The Socrates Program, in partnership with Aspen España, held two Socrates Seminars from April 25-28, 2013. Participants from the U.S. and all over Europe participated in the seminars, “The Decideers: How Google and Facebook are shaping the future of Privacy and Free Speech” and “The New Global Middle Class: How will Rising Global Consumption Transform Innovation, Trade, and Markets?” In addition to roundtable discussions, the weekend included special private visits to tourist sites in Madrid.
April 25-28, 2013
“The Deciders: How Google and Facebook are shaping the future of Privacy and Free Speech”
Changes in technology are posing stark challenges to our conceptions of privacy and freedom in democracies around the world. As anyone who has struggled with an embarrassing Facebook photo understands, it’s increasingly difficult to escape your past or to reinvent yourself in an age when the Internet records everything and forgets nothing. In the seminar, we will discuss technologies that are transforming our conceptions of privacy and liberty ranging from gossip on Facebook to human cloning and genetic selection to body scanning and datamining at airports to Google and Twitter. We will discuss the struggles of companies like YouTube to decide when to block controversial videos that threaten to incite violence in the Middle East and around the world. We will discuss telecom regulations that can preserve privacy and free expression. And we will identify the range of legal, technological, and cultural options that citizens have as we struggle to respond to technological shifts, offering an analytical blueprint for translating values such as privacy and liberty into the twenty- first century.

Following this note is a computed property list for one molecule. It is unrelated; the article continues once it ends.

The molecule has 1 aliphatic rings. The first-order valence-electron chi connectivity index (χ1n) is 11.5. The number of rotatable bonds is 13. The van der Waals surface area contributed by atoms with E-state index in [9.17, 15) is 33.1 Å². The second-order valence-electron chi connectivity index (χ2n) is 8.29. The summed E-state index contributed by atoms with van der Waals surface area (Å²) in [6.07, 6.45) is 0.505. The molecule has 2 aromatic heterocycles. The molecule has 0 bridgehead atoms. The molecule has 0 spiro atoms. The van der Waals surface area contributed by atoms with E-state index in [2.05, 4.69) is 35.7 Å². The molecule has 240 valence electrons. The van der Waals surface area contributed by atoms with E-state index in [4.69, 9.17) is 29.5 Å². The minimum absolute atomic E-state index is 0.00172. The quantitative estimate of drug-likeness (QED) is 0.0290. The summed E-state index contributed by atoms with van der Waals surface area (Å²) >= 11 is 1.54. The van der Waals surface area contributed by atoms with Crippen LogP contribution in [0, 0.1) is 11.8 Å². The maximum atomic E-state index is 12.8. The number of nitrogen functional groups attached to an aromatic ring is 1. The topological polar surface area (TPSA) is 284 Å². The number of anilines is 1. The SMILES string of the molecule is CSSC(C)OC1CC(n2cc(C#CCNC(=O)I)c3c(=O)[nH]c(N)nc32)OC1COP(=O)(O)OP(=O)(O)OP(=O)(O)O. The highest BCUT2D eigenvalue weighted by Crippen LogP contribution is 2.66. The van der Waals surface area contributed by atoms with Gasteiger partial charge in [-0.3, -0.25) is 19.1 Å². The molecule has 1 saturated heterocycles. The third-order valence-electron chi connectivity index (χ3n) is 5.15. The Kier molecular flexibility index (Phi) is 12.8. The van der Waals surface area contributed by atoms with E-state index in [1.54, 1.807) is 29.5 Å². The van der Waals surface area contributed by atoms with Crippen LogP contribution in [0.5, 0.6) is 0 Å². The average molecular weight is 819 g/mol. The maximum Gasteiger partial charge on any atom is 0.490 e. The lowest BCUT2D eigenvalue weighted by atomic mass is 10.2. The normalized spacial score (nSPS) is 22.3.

Moderated by Jeffrey Rosen
“The New Global Middle Class: How Will Rising Global Consumption Transform Innovation, Trade and Markets?”
The strength of the middle class as producers, consumers, and voters has long been critical to the development of free market societies in Europe and North America. But today two dramatic new stories are unfolding. In Europe and the US the middle-class growth is threatened by global competition, depressed housing markets, and austerity that have driven up unemployment and depleted savings Yet at the same time a new global middle class, potentially even larger, is arising in emerging markets. With middle class consumption growing in China, India and other newly industrializing economies, and economic challenges facing the West, what will be the impact on global economic growth and innovation? How will technology and cultural differences impact this power shift and the future global marketplace?
Moderated by Jack Goldstone